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When you’ve broken a tooth, had a root canal or even have a cavity that’s simply too large to be filled traditionally, your dentist may suggest looking into a crown to cover the tooth. A crown is essentially a “cap” for your tooth, offering protection to any possible dental work that has been done. If you think of your tooth as a basic structure, the “crown” element is the part you can see. There are several different options for what kind of crown you can get, and your dentist will usually make recommendations based on your particular situation. However, the two most common types of crowns are either CEREC crowns, or a traditional dental crown. What’s the difference? Is one better than the other? Heres what you’ll need to know before making a decision on your new crown.
CEREC Crowns
CEREC crowns stands for Chairside Economical Restoration of Esthetic Ceramics. They are typically made of of a solid block of ceramic or resin materials. One of the benefits of a CEREC crown is that many dentist’s offices, such as Jones Bridge Dental, can make this type of crown within a single visit. This prevents you from having to wear a temporary crown, wait for your new crown to be made offsite and then make a second appointment to get your crown installed. By using computer imaging technology, your new tooth will fit perfectly with the rest of your mouth, including color. In fact, the only people who will be able to tell you’ve had a CERC crown will be you and your dentist. Additionally, seeing as the crown is made of a solid block of material, it is oftentimes stronger than other types of crowns.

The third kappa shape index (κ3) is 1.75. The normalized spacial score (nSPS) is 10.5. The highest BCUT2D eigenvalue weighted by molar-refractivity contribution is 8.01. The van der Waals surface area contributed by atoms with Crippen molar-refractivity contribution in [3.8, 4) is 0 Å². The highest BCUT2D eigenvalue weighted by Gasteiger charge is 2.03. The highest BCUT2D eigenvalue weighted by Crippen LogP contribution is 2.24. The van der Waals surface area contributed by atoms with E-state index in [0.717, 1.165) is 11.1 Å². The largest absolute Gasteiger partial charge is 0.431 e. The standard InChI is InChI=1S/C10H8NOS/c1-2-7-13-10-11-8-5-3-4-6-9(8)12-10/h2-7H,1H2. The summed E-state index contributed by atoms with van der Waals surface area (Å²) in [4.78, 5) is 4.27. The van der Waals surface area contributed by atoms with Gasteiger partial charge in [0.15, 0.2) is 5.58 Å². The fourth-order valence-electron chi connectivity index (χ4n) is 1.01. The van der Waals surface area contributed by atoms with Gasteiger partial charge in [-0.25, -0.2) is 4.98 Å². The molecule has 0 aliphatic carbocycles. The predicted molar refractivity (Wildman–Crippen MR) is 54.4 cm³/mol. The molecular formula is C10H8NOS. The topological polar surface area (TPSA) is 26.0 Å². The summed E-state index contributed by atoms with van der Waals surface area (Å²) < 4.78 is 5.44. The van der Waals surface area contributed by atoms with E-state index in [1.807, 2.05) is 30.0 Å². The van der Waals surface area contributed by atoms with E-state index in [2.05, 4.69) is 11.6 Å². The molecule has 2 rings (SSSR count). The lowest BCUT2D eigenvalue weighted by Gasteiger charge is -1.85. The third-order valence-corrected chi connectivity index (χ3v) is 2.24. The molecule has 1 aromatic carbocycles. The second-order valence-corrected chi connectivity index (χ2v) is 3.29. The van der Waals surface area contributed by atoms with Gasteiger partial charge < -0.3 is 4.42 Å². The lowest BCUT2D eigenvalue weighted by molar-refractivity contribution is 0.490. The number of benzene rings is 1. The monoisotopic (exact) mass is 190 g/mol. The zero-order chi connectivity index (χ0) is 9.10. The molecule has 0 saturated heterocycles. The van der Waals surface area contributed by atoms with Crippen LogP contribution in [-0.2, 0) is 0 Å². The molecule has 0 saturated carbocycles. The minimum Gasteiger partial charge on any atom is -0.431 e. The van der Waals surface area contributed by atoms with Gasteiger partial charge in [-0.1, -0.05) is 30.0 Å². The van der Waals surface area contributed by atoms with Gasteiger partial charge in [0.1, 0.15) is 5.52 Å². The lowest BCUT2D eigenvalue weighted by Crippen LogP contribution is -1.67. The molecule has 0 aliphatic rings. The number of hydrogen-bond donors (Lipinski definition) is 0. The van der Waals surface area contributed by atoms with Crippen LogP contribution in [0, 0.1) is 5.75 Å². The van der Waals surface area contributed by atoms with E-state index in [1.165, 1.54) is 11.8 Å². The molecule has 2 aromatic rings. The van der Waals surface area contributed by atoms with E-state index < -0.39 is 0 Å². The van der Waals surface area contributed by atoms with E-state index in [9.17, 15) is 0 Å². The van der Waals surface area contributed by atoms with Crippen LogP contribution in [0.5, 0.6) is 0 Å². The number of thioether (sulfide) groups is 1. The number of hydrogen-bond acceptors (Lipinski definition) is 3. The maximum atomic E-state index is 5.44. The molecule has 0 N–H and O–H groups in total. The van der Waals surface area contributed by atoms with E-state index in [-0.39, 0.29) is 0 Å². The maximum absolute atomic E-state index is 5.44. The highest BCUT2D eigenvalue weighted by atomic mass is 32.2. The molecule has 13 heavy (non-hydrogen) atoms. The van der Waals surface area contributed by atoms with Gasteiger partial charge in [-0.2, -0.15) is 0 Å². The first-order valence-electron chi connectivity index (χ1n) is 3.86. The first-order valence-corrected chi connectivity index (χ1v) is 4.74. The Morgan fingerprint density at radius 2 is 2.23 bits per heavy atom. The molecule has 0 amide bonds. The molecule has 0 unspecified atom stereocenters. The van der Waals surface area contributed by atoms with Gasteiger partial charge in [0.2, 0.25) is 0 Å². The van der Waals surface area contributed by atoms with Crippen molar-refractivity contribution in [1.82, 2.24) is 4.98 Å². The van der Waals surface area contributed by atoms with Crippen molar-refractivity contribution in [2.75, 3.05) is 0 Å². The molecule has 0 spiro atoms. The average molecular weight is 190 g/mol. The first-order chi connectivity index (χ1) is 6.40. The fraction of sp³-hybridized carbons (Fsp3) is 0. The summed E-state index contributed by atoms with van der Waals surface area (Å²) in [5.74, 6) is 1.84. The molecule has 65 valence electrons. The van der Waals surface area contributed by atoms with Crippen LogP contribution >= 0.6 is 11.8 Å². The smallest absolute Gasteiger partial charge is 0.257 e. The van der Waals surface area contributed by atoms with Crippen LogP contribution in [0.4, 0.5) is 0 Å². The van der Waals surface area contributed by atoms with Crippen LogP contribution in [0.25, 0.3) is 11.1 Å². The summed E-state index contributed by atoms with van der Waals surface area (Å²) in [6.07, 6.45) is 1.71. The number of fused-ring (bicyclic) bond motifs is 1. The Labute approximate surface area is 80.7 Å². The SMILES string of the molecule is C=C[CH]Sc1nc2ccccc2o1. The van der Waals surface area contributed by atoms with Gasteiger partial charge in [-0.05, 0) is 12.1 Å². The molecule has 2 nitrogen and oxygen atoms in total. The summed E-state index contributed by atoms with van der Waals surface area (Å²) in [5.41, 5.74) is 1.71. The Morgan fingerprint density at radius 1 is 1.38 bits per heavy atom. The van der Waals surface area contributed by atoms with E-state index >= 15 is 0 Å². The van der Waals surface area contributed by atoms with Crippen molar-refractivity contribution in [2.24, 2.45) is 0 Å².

Traditional Dental Crowns
When it comes to getting a crown, this may be what you might typically think of. There are several types of materials used when building these crowns, including metal, porcelain fused to metal, all ceramic and resin. While metal is probably one of the strongest options when it comes to a traditional crown, it unfortunately does not look like a natural tooth, making it an unpopular choice for front teeth. Porcelain fused to metal can give a more natural look, but porcelain can chip and break, and oftentimes the metal can show through at the bottom of the tooth near the gum line. Many people prefer the look of an all ceramic crown as it can be matched to the existing tooth color and looks the most natural, making it ideal for the front teeth. Finally, resin crowns are probably the most economical option comparatively to the others, but the material is more prone to fracturing, making it less cost-effective in the long run.
When it comes to getting a crown, your best bet is to speak to your dentist to hear what they would suggest. While it may be tempting to go with the cheapest option, this can actually end up costing you more in the long run. After all, a lifetime of wear and comfort should be your primary aim when it comes to your dental work.